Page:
Quantcast
Environmental News for a Healthier Planet and Life

Help Support EcoWatch

16 Foods You Can Eat on a Ketogenic Diet

Popular

By Franziska Spritzler

The ketogenic diet has become quite popular recently.


Studies have found that this very low-carb, high-fat diet is effective for weight loss, diabetes and epilepsy (1, 2, 3).

There's also early evidence to show that it may be beneficial for certain cancers, Alzheimer's disease and other diseases, too.

A ketogenic diet typically limits carbs to 20–50 grams per day. While this may seem challenging, many nutritious foods can easily fit into this way of eating.

Here are 16 healthy foods to eat on a ketogenic diet.

1. Seafood

Fish and shellfish are very keto-friendly foods. Salmon and other fish are rich in B vitamins, potassium and selenium, yet virtually carb-free (4).

However, the carbs in different types of shellfish vary. For instance, while shrimp and most crabs contain no carbs, other types of shellfish do (5).

While these shellfish can still be included on a ketogenic diet, it's important to account for these carbs when you're trying to stay within a narrow range.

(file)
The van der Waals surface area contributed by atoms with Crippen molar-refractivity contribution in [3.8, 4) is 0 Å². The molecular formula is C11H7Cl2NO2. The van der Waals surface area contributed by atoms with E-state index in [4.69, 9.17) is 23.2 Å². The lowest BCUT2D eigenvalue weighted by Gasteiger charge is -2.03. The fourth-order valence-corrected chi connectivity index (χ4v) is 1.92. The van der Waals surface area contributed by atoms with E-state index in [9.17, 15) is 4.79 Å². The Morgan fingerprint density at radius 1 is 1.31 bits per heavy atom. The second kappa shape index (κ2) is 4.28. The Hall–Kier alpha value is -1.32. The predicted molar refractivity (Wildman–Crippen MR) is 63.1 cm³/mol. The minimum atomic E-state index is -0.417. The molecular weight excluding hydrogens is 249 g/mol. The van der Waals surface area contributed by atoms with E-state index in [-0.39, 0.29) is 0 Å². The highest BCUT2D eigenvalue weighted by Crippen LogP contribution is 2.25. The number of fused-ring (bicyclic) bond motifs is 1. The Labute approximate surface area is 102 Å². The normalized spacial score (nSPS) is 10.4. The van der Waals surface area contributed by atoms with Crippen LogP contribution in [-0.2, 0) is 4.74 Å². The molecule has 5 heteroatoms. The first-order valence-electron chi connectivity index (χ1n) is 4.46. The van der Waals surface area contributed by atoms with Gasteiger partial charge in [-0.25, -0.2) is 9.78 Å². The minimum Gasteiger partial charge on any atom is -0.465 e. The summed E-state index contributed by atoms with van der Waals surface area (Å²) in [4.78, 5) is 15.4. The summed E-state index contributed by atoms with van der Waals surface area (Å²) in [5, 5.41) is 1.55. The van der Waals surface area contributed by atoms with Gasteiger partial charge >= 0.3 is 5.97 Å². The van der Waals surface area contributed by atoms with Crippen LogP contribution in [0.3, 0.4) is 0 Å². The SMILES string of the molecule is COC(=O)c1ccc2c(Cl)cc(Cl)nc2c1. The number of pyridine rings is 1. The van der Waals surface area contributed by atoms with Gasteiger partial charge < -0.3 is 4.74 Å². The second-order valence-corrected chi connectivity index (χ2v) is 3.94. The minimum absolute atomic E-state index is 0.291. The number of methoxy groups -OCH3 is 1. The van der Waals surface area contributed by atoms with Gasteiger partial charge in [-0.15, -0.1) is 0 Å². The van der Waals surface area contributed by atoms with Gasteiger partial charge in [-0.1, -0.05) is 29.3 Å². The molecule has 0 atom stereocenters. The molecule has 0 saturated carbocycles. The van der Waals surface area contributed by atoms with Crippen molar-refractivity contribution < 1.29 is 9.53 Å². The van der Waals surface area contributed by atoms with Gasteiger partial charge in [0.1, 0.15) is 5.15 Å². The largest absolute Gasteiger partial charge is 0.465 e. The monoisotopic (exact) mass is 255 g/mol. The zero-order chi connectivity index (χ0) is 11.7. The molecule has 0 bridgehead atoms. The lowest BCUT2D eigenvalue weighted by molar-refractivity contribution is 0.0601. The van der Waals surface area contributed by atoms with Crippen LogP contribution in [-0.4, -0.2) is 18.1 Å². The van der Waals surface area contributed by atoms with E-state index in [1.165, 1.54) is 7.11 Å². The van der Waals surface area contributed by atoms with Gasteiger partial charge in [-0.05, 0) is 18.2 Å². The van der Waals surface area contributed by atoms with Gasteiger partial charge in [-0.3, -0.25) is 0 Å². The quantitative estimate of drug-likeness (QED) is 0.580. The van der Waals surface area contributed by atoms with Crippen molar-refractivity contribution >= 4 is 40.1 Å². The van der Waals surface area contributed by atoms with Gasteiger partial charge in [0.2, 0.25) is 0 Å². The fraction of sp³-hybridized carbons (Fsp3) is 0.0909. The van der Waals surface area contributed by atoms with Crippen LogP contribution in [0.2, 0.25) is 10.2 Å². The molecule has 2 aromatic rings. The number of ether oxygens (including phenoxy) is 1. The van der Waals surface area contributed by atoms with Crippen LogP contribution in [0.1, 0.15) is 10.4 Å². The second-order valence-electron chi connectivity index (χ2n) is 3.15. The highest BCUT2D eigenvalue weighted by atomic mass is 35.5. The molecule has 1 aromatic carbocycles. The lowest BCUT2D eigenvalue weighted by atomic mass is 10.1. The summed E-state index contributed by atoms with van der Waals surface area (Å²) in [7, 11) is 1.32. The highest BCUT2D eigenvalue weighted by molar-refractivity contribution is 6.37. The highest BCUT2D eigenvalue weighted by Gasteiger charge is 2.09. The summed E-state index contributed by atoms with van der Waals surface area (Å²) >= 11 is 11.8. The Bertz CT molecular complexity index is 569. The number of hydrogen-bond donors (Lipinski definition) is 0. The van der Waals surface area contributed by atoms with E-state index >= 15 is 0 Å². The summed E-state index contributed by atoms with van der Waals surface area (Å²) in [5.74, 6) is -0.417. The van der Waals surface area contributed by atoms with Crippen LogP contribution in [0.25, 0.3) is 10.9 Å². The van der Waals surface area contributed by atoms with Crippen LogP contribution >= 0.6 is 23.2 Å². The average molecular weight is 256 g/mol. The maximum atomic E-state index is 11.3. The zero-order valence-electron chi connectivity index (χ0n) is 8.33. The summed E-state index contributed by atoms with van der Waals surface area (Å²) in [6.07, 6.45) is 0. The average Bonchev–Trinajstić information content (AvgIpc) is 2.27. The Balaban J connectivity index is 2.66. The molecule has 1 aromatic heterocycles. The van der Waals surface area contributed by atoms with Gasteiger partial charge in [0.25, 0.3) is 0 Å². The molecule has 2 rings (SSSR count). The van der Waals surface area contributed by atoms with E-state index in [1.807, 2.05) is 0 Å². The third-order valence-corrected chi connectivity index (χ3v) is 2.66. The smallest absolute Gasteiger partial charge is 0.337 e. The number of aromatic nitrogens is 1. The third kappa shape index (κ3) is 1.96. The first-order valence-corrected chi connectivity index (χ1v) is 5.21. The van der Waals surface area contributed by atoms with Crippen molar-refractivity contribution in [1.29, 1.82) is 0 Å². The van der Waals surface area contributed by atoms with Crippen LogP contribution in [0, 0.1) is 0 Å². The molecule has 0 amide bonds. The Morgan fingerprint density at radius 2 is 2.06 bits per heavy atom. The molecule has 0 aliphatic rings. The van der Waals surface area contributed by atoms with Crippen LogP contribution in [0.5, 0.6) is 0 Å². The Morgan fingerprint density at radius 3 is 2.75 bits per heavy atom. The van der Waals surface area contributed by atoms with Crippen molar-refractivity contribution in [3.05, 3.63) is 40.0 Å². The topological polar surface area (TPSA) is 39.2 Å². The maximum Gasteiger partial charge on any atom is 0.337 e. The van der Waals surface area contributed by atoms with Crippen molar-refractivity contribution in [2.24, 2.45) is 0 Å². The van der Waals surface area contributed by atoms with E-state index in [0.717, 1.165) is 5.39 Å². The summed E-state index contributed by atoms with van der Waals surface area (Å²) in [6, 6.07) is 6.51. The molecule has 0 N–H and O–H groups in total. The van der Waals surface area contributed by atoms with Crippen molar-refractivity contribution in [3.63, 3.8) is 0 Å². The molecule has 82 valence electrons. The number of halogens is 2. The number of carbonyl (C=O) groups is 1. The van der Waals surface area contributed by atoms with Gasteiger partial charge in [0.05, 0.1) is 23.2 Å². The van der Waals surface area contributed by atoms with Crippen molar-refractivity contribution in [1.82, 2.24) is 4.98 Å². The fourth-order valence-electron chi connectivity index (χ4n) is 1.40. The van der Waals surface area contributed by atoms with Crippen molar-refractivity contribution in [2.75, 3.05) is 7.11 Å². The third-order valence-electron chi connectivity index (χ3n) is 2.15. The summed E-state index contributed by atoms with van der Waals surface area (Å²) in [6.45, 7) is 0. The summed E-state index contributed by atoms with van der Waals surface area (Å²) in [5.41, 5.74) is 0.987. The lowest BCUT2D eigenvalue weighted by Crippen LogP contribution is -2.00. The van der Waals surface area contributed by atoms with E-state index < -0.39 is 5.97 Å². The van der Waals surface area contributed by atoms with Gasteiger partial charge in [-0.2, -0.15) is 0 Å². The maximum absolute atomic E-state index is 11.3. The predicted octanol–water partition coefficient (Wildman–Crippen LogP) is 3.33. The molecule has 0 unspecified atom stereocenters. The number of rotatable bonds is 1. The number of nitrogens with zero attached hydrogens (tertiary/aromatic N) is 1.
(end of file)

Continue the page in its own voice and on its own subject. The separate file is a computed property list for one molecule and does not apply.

Here are the carb counts for 3.5-ounce (100-gram) servings of some popular types of shellfish (6, 7, 8, 9, 10):

  • Clams: 5 grams
  • Mussels: 7 grams
  • Octopus: 4 grams
  • Oysters: 4 grams
  • Squid: 3 grams

Salmon, sardines, mackerel and other fatty fish are very high in omega-3 fats, which have been found to lower insulin levels and increase insulin sensitivity in overweight and obese people (11).

In addition, frequent fish intake has been linked to a decreased risk of disease and improved mental health (12, 13).

Aim to consume at least two servings of seafood weekly.

Summary: Many types of seafood are carb-free or very low in carbs. Fish and shellfish are also good sources of vitamins, minerals and omega-3s.

2. Low-Carb Vegetables

Non-starchy vegetables are low in calories and carbs, but high in many nutrients, including vitamin C and several minerals.

Vegetables and other plants contain fiber, which your body doesn't digest and absorb like other carbs.

Therefore, look at their digestible (or net) carb count, which is total carbs minus fiber.

Most vegetables contain very few net carbs. However, consuming one serving of "starchy" vegetables like potatoes, yams or beets could put you over your entire carb limit for the day.

The net carb count for non-starchy vegetables ranges from less than 1 gram for 1 cup of raw spinach to 8 grams for 1 cup of cooked Brussels sprouts (14, 15).